Sept. 3, 2016: The veteran driver Elliott Sadler, despite hitting the wall here at Darlington on the second-last lap, somehow held off a hard-charging Denny Hamlin to win by a half-second margin here on Saturday. After the race, he dedicated this win to his team owner, Dale Earnhardt Jr, who has been sidelined by concussion-like symptoms which will see him out of the driver’s seat for the rest of the year at least.
Daniel Suarez finished third, Kyle Larson was fourth and rookie driver Brendan Poole (a Ganassi teammate to Larson) was fifth in the 147-lap/200-mile race run on Saturday afternoon.
Hamlin was driving the No. 18 Joe Gibbs Toyota and he, Sadler and Paul Menard were the front runners in the first half of the race. About mid-distance Larson, practising taking the high line and the low line around this historic NASCAR track, came into contention taking the lead on lap 91.
Larson was due for his next pit stop and he swung down to enter the pits ten laps later. It is tricky making the turn into pit lane here without spinning like he had last year - and, again this time, he did a 360 and completely missed making it into pit lane. That precipitated some other collisions and the caution flew. No harm done to Larson except he fell way back in the field. After it went green again , he was able to make up a lot of his lost positions quickly and with 35 laps to go, he was in fourth but he could never improve on that position and he had to settle for that.
There are two more Xfinity Series races before that Series’ Chase begins – Richmond and Chicagoland. The Richmond race will run on Sept. 9.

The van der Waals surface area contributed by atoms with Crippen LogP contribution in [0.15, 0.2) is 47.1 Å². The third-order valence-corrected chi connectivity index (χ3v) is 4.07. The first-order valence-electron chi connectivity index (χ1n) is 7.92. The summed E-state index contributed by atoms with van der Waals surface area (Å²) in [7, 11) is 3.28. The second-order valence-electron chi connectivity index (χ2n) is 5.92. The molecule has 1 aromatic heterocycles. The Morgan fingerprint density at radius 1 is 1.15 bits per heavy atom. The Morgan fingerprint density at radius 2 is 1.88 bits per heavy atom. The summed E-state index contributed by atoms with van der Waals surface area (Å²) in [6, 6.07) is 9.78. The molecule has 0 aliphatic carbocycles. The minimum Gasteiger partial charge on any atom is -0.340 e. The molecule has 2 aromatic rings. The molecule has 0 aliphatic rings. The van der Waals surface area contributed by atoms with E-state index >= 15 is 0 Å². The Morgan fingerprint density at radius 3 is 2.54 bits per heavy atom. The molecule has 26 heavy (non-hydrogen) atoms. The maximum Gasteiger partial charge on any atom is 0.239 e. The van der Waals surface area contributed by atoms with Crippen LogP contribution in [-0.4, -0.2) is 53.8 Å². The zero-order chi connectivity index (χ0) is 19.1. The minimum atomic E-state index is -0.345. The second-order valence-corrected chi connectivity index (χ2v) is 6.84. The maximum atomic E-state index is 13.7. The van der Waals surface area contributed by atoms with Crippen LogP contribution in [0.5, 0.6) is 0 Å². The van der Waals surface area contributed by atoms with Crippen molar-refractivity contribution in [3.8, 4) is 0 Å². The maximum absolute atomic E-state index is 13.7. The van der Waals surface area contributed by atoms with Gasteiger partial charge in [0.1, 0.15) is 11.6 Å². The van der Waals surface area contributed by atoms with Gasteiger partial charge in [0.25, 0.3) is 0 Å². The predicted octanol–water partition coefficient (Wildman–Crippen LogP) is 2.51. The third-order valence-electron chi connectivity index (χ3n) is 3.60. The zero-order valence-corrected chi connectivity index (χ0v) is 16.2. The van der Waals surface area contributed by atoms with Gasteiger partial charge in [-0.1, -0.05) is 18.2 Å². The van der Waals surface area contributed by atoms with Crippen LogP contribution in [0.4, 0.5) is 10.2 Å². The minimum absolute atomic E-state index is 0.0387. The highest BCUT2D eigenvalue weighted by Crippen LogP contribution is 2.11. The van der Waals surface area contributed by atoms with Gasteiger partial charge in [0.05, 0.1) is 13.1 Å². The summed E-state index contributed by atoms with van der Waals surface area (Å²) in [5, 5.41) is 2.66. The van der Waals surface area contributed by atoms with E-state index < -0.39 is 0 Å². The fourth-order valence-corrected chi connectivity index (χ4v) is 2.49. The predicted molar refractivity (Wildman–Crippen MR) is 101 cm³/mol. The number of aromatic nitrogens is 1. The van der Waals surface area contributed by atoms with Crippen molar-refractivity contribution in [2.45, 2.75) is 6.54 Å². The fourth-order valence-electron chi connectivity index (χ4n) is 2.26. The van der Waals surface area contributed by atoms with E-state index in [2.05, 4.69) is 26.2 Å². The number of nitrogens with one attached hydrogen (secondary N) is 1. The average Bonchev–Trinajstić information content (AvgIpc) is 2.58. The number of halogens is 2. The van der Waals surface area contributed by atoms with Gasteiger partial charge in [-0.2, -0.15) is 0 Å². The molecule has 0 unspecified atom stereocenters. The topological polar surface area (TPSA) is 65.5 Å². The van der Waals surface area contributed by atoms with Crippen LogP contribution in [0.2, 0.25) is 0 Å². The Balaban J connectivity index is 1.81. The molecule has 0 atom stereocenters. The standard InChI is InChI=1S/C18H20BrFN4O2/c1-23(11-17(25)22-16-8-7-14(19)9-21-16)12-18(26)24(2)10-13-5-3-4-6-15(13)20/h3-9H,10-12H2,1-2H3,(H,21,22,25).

NASCAR Camping World Truck Series Chevrolet Silverado 250 at Canadian Tire Motorsport Park
Nemechek crunches Custer for the out-of-bounds win
Sept. 4, 2016: “Action” in the final corner on the last lap of the race has become a bot of a tradition in the truck at CTMP. This time we saw the most dramatic finish so far in the four year history of the truck races here.
Coming to the checker in the first “overtime” session of the race, Cole Custer was leading over John Hunter Nemechek as they came into the final Turn 9-10 complex leading to the short start-finish straight. Nemechek bumped Custer in Turn 9 – and then he rammed int him in the final turn, pushing him right off the racing surface. Relentlessly, he held his foot to the gas and shouldered Custer up against the guard rails as they roared along towards the flag stand – where Nemechek’s truck crossed under just inches ahead of Custer’s.
Initially there was some confusion about the result. Given that the first two trucks had crossed the imaginary finish line on the grass, they had not passed over the timing loops and the computer scoring showed third-place Daniel Hemric as the winner. Afterwards, Hemric conceded that he knew that he had finished in third place but that he wasn’t going to say anything. After a few minutes of deliberation, NASCAR declared the result the way we all knew it was going to be – Nemechek, Custer, Hemric.
Needless the say, Custer was mad – his chances of qualifying for the post-regular-season Chase for the championship were running out and a win here would have put him in. Nemechek, by virtue of his win at Atlanta earlier, was already locked into the Chase.
Nemechek had not waited for any official declaration before he did the customary burnouts under the flag stand and then he got out of the truck – but he still kept his helmet on as if he was expecting something. And something did happen. Custer came running up at him like a madman and tacked him, knocking him to the ground. The skirmish didn’t last long but it gave everyone something to talk about.
Custer had started from the pole and he had command of the race in the early running. Nemechek, by virtue of an alternate fuel-stop strategy took over the lead on lap 38 of the race’s scheduled 64 laps - and led for the next 19 laps until the fourth caution. On the restart, Nemechek was on the inside and he pushed Custer well over to the edge of the track coming out of the first turn. A wreck caused later on that same lap when Rico Abreu spun in Turn 5 collecting Christopher Bell and Matt Crafton brought out another yellow but coming out of that melee Custer was scored in the lead again.